On July 2, 2009 the Federal Deposit Insurance Corporation (FDIC) published a request for public comments by August 10, 2009 on a Proposed Policy Statement on the Qualifications for Failed Bank Acquisitions (Proposed Policy Statement) to provide private capital investors with guidance on the terms and conditions for acquiring or investing in failed depository institutions. Private capital investors include individuals, partnerships and companies seeking to acquire the banking business of a failed depository institution or seeking FDIC insurance for a de novo banking charter to acquire such business. An individual or entity investing in a healthy bank, or in a troubled bank not in FDIC receivership, would not be considered a private capital investor. As detailed below, the draconian restrictions placed on private capital investors by the Proposed Policy Statement may lead private equity to look more favorably upon troubled, but not yet failed targets.
The private equity community’s immediate reaction to the FDIC’s Proposed Policy Statement was summed up by Wilbur Ross’ statement in the July 6 American Banker that "It really feels like something simply designed to make it less attractive for private equity to invest." Mr. Ross, who is a lead investor in a private equity group which purchased Florida’s failed BankUnited from the FDIC in May, was also reported in that article to have said that if the Proposed Policy Statement is adopted in its present form, it would make private equity investments in failed banks and thrifts unpalatable. "Under these conditions, we would have never invested in BankUnited," he concluded.
The heads of the Office of the Comptroller of the Currency (OCC) and the Office of Thrift Supervision (OTS) also announced their opposition to the FDIC's Proposed Policy Statement in its current form. While Comptroller of the Currency John C. Dugan and Acting Office of Thrift Supervision Director John Bowman both formally voted to release the Proposed Policy Statement for public comment, each concurrently expressed concerns that, in its present form, the FDIC's Proposed Policy Statement would choke off private equity investment and thereby increase the cost of resolving failed institutions at the expense of the FDIC’s Deposit Insurance Fund and possibly the US taxpayer.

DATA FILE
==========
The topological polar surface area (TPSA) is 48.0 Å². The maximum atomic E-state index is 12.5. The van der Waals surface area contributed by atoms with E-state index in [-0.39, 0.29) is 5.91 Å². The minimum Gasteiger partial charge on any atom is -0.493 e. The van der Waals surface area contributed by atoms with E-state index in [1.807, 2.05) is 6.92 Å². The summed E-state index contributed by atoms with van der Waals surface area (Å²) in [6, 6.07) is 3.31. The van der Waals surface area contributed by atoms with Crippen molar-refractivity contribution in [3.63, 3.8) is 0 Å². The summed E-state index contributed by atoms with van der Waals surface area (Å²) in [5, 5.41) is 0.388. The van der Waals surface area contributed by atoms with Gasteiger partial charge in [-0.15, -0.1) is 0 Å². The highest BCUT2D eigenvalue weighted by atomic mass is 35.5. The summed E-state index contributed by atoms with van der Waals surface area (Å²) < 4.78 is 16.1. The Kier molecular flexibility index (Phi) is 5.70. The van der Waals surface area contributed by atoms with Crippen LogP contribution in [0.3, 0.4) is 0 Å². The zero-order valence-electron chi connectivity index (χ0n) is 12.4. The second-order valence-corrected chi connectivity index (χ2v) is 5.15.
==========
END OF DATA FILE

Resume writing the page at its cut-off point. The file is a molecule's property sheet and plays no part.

This FDIC Proposed Policy Statement follows the OCC’s November 17, 2008 Conditional Preliminary Approval Letter on shelf charters, which provided private capital and other investors with a procedure for securing expedited preliminary approval of a new national bank charter for use in bidding on failed or about-to-fail institutions or their deposits and assets out of FDIC receiverships. For more information on the OCC’s Conditional Preliminary Approval Letter see our November 2008 Alert on how the new national bank "shelf charters" will facilitate private equity investment in both troubled and healthy banks. The FDIC Proposed Policy Statement also follows a Federal Reserve September 2008 policy statement on equity investments in banks and bank holding companies which expanded the size of noncontrolling investments available to private capital and other nonbank holding company investors to 33 percent under certain circumstances, also detailed in a Squire Sanders Financial Services Alert. With different content these three policy pronouncements could have combined to provide private equity funds, hedge funds and other forms of private capital with a road map through the decades-old minefield created by the Bank Holding Company Act’s control rules, the FDIC’s deposit insurance criteria and the OCC’s lengthy de novo chartering process.
Now that the FDIC released its Proposed Policy Statement, the inconvenient truth appears to be that: